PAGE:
And I did – alive, if bruised.

And so Rorty comes in to deliver a talk in which he basically says all philosophy is hooey. Everyone in the room gets pissed. They all shout (in a very polite way) and argue and then they all shake hands and head of to dinner.

And now I have to drive Marjorie and her escorts to the dinner. Marjorie is fuming. I learn that she’s agreed not to make comments during the symposium, saving her thoughts for a final capstone to be delivered the next day. So instead she lets it out in the car during the 5 minutes it takes us to cross campus. I also learn that she and Rorty are very old acquaintances and that he tells stories about having similar conversations in her kitchen while she was lecturing at the University of Chicago. I’m kind of confused at this point. I’m even more confused the next day when she systematically eviscerates his paper. I’m struck by two things: 1) how can people seem so cordial when they are ripping each other apart? And 2) how can this 90 year old woman so completely tear these people apart? She’s 90 for crying out loud!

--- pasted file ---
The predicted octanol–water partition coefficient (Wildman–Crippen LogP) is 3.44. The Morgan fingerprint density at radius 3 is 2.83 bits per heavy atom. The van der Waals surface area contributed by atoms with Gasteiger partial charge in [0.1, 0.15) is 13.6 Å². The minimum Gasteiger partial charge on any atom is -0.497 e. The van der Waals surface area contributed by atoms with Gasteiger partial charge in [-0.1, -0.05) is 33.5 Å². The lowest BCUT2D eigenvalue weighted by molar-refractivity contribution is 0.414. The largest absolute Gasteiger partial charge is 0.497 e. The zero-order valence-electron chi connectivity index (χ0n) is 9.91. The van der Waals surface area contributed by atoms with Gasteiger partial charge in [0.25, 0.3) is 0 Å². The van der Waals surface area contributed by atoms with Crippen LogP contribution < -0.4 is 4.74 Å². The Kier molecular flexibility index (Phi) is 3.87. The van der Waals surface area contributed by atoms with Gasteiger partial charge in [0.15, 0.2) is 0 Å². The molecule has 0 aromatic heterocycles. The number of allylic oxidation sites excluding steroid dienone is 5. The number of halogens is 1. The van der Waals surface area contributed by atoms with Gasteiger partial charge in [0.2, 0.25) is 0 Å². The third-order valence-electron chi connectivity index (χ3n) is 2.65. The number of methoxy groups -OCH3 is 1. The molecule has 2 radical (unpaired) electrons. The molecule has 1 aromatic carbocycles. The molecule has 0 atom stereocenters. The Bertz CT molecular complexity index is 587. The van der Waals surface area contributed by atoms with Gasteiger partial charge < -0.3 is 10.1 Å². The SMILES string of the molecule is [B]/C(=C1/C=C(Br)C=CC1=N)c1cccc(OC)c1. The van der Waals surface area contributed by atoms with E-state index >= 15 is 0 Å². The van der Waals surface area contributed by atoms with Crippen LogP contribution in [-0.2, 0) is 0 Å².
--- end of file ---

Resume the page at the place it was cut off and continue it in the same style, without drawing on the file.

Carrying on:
That remains my most vivid memory of Marjorie, though I have many more that are equally dear to me. Like the time I walked beside her on the way out of a seminar room after a job talk and watched her shaking her head and then saying out loud to me something to the effect of the uselessness of philosophy. Or the time she stopped by my office holding a bucket of left over Halloween candy and asked me in the sweetest voice I’d ever heard if I wanted some candy. How could this kindly grandmother be so feared?

All of which speaks to the tremendous diversity of this amazing woman’s life. (And few have captured this as well as this interview for The Believer.)

I’ll miss her.

______________________________________

Addendum: This obituary ran in the L.A. Times and Washington Post on Monday, March 23rd.

Comments

  1. #1 jeremy
    March 18, 2009

    I think everyone will miss her, even those who never met her in person. I had my Marjorie experiences mostly in classes, but your story beats any of mine.

  2. #2 markus
    March 23, 2009

    excellent vignette jody – it’s difficult to capture Marjorie’s intense brilliance (i don’t think i could even try), but i think in the long run it’s these discrete recollections that may help humanity cobble together a glimmer of what a sheer force of nature she was, both in intellect and conversation.

    cheers,

    -m

  3. #3 jane
    April 1, 2009

    Thank you, Jody.

  4. #4 steven
    May 28, 2009